March 22, 2007.
Thomas E. Lister, Thomas E. Lister, S.C., Black River Fall, WI, William S. Pocan, Jastroch LaBarge, S.C., Waukesha, WI, for plaintiffs.
Brian W. McGrath, Foley Lardner, Milwaukee, WI, Elizabeth Erickson Pevehouse, Foley Lardner LLP, Madison, WI, for defendants.
OPINION and ORDER
In this civil action for monetary relief, plaintiffs Ken Begalke and Sandra Begalke bring claims under the Wisconsin Lemon Law, Wis. Stat. § 218.0171, against defendants Sterling Truck Corp. and Freightliner, LLC. who, in turn, have brought suit against third party defendant Caterpillar, Inc. Jurisdiction is present under 28 U.S.C. § 1332.
Now before the court are (1) plaintiffs' motion for summary judgment; (2) defendants Sterling Truck Corp.'s and Freightliner, LLC's motion for partial summary judgment; and (3) third party defendant Caterpillar's motion for summary judgment. Because the parties dispute the facts relevant to determining whether plaintiffs' use of their truck was substantially impaired, plaintiffs' motion will be denied. The partial motion for summary judgment of defendants Sterling and Freightliner will be denied. Should the jury find that the alleged nonconformity in plaintiff's vehicle was attributable in whole or in part to the vehicle's Caterpillar engine, defendants would remain liable under Wisconsin's lemon law. Third party defendant's motion will be granted in part and denied in part. Because questions of material fact remain with respect to whether the Caterpillar engine was a cause of the alleged nonconformity, third party defendant's motion will be denied with respect to plaintiff's lemon law claim. However, third party defendant may not be held liable for damages defendants may be required to pay under the lemon law (with the sole exception of the cost of engine replacement) and its motion for summary judgment with respect to damages will be granted.
Also before the court is third party defendant's motion to strike the second declaration of Michael Minsloff and declarations of Robert Wiskerchen and Richard Saward. In its motion, third party defendant contends that 28 U.S.C. § 1746 requires that all declarations be "subscribed by [the declarant], as true under penalty of perjury, and dated, in substantially the following form: . . . `I declare (or certify, verify, or state) under penalty of perjury that the foregoing is true and correct.'" Because the affidavits of Minloff, Wiskerchen and Saward ended with the words, "sworn under penalty of perjury pursuant to 28 U.S.C. section 1742 [sic]," defendants contend that they should be stricken. Although I find that the subscription used by Minloff, Wiskerchen and Saward complies substantially with the requirements of § 1746, the motion is now moot because defendants have submitted new versions of Minloff's, Wiskerchen's and Saward's affidavits containing the statutory language. Therefore, third party defendant's motion to strike will be denied.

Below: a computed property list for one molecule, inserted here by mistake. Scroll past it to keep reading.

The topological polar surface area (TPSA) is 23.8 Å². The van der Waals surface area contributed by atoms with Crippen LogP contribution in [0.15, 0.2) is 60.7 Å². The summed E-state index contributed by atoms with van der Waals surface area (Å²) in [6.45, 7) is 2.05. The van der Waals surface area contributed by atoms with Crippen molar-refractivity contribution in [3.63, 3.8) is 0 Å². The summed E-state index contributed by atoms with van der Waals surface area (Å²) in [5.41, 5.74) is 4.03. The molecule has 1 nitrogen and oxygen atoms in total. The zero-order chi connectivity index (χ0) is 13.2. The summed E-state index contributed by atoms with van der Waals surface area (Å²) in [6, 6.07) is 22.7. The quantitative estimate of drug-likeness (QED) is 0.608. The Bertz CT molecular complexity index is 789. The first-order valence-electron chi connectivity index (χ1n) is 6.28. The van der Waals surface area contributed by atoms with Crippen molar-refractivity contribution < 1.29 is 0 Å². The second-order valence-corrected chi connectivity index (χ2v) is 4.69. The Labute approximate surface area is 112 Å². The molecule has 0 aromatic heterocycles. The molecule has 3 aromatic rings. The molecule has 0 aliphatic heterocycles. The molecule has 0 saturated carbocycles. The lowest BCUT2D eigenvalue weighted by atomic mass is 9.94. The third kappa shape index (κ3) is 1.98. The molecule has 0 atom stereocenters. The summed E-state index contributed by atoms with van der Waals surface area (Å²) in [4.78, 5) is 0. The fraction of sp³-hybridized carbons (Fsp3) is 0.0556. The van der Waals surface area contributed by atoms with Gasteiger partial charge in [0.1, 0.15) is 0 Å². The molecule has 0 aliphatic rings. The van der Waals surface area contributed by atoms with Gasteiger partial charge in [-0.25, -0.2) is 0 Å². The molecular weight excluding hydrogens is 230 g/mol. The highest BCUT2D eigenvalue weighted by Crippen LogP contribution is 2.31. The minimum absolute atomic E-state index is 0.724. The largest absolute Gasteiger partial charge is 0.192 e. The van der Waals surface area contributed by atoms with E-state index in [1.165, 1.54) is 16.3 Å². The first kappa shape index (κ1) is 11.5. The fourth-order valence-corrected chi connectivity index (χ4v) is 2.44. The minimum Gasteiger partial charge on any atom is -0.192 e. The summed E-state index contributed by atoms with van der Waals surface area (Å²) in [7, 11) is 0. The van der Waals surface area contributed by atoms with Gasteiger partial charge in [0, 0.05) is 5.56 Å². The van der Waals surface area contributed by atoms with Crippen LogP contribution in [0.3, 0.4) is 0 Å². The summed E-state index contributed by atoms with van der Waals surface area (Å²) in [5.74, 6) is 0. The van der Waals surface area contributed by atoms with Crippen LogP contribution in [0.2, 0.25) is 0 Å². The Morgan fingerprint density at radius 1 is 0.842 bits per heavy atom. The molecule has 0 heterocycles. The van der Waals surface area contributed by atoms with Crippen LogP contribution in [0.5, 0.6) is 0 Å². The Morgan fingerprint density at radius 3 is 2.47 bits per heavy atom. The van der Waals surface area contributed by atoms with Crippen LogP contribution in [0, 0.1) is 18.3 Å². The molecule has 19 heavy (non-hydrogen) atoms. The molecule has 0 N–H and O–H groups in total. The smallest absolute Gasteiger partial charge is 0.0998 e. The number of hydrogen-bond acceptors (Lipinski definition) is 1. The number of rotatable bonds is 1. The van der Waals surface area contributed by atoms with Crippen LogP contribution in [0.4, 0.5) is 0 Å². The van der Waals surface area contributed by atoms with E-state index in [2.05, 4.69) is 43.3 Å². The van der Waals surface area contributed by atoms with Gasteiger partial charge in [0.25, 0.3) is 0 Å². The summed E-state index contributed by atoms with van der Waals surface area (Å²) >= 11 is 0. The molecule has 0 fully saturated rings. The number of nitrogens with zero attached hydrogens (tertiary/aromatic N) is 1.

From the parties' proposed findings of fact, I find the following to be material and undisputed.
UNDISPUTED FACTS A. Parties
Plaintiffs Ken Begalke and Sandra Begalke are the owners and operators of Ken's Septic, a business that specializes in pumping septic and holding tanks and disposing of their contents. Plaintiffs are citizens of Wisconsin.
Defendant Freightliner, LLC, is the sole owner of its subsidiary defendant Sterling Truck Corporation. Defendant Sterling is a Delaware corporation with its principal place of business in Michigan. Defendant Freightliner is a Delaware limited liability company with its principal place of business in Portland, Oregon. Defendant Freightliner is a subsidiary of DaimlerChrysler North America Holding Corporation, which is incorporated in Delaware, with its principal place of business in Auburn Hills, Michigan.
Third-party defendant Caterpillar is a Delaware corporation with its principal place of business in Peoria, Illinois. Defendant Caterpillar is not an authorized agent of Freightliner.
B. Plaintiffs' Sterling Truck
On July 14, 2004, plaintiffs signed a purchase contract and made a down payment on a Model LT9513 Sterling truck with a Caterpillar engine. On October 25, 2004, plaintiffs took possession of their new truck and paid the balance of the $74,942 purchase price.
When plaintiffs purchased the truck, they were provided with an owner's warranty from Freightliner that covered the truck's chassis. (The chassis was the part of the truck Freightliner and Sterling had manufactured and assembled.) The Freightliner warranty was valid from October 25, 2004, through October 24, 2005, and covered
all factory-installed components of the vehicle/chassis that [we]re not excluded elsewhere in the warranty or by special agreement or described as having a different time, distance or hours.
Under a bolded heading reading "Limitations," the Freightliner warranty stated:
This Warranty does not apply to engines, Allison transmissions, tires, or other components or parts that are not manufactured by [Freightliner] and that are warranted directly by their respective manufacturers. This warranty is exclusive and in lieu of all other warranties of any kind whether written, oral or implied.
A separate portion of the warranty titled "Exclusions" contained the following paragraph:
The engine, including all of its components as supplied by the manufacturer, are [sic] not covered under this Warranty, but is warranted separately by the manufacturer of the engine. For engine warranty or service, contact the engine manufacturer's authorized sales and service facility.
The engine of plaintiffs' truck was covered by a limited warranty from Caterpillar. Under the terms of that warranty,
Caterpillar Inc. or any of its subsidiaries . . . warrants new 10.3 liter up to and including 18.1 liter engines sold by it for use in powering on-highway vehicles to be free from defects in material and workmanship.
The warranty purported to limited plaintiffs' remedies to "the provisions of materials and services." Caterpillar disclaimed any responsibility for incidental or consequential damages.